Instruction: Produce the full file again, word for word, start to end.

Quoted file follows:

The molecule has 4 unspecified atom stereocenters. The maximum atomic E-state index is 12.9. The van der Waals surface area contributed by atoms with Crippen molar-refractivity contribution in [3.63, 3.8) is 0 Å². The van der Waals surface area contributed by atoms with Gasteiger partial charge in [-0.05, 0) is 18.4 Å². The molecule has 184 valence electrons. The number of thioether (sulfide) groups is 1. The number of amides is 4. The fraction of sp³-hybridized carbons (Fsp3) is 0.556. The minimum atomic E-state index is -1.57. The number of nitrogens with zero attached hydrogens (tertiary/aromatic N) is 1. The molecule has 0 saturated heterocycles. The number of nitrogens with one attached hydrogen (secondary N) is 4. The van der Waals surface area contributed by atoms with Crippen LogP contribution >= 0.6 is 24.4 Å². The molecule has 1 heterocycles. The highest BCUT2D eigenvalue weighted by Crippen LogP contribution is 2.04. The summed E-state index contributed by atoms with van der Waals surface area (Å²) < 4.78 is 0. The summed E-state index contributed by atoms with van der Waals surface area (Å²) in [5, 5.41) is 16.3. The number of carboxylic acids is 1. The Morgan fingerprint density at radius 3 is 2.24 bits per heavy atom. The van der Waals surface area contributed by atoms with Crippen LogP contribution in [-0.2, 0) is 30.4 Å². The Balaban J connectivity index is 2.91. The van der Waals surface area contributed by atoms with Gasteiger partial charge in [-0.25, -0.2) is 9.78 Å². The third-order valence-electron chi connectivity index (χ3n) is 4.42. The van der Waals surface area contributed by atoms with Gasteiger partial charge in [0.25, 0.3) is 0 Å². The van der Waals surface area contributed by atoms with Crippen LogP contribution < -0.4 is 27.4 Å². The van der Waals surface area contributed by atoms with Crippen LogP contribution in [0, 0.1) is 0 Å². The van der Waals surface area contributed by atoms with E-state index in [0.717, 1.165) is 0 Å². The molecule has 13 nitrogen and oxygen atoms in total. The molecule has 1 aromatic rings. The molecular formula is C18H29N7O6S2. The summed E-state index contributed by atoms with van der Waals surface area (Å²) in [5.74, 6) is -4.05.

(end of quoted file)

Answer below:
The molecule has 4 unspecified atom stereocenters. The maximum atomic E-state index is 12.9. The van der Waals surface area contributed by atoms with Crippen molar-refractivity contribution in [3.63, 3.8) is 0 Å². The van der Waals surface area contributed by atoms with Gasteiger partial charge in [-0.05, 0) is 18.4 Å². The molecule has 184 valence electrons. The number of thioether (sulfide) groups is 1. The number of amides is 4. The fraction of sp³-hybridized carbons (Fsp3) is 0.556. The minimum atomic E-state index is -1.57. The number of nitrogens with zero attached hydrogens (tertiary/aromatic N) is 1. The molecule has 0 saturated heterocycles. The number of nitrogens with one attached hydrogen (secondary N) is 4. The van der Waals surface area contributed by atoms with Crippen LogP contribution >= 0.6 is 24.4 Å². The molecule has 1 heterocycles. The highest BCUT2D eigenvalue weighted by Crippen LogP contribution is 2.04. The summed E-state index contributed by atoms with van der Waals surface area (Å²) < 4.78 is 0. The summed E-state index contributed by atoms with van der Waals surface area (Å²) in [5, 5.41) is 16.3. The number of carboxylic acids is 1. The Morgan fingerprint density at radius 3 is 2.24 bits per heavy atom. The van der Waals surface area contributed by atoms with Crippen LogP contribution in [-0.2, 0) is 30.4 Å². The Balaban J connectivity index is 2.91. The van der Waals surface area contributed by atoms with Gasteiger partial charge in [-0.25, -0.2) is 9.78 Å². The third-order valence-electron chi connectivity index (χ3n) is 4.42. The van der Waals surface area contributed by atoms with Gasteiger partial charge in [0.25, 0.3) is 0 Å². The van der Waals surface area contributed by atoms with Crippen LogP contribution < -0.4 is 27.4 Å². The van der Waals surface area contributed by atoms with Crippen LogP contribution in [0, 0.1) is 0 Å². The van der Waals surface area contributed by atoms with E-state index in [0.717, 1.165) is 0 Å². The molecule has 13 nitrogen and oxygen atoms in total. The molecule has 1 aromatic rings. The molecular formula is C18H29N7O6S2. The summed E-state index contributed by atoms with van der Waals surface area (Å²) in [5.74, 6) is -4.05.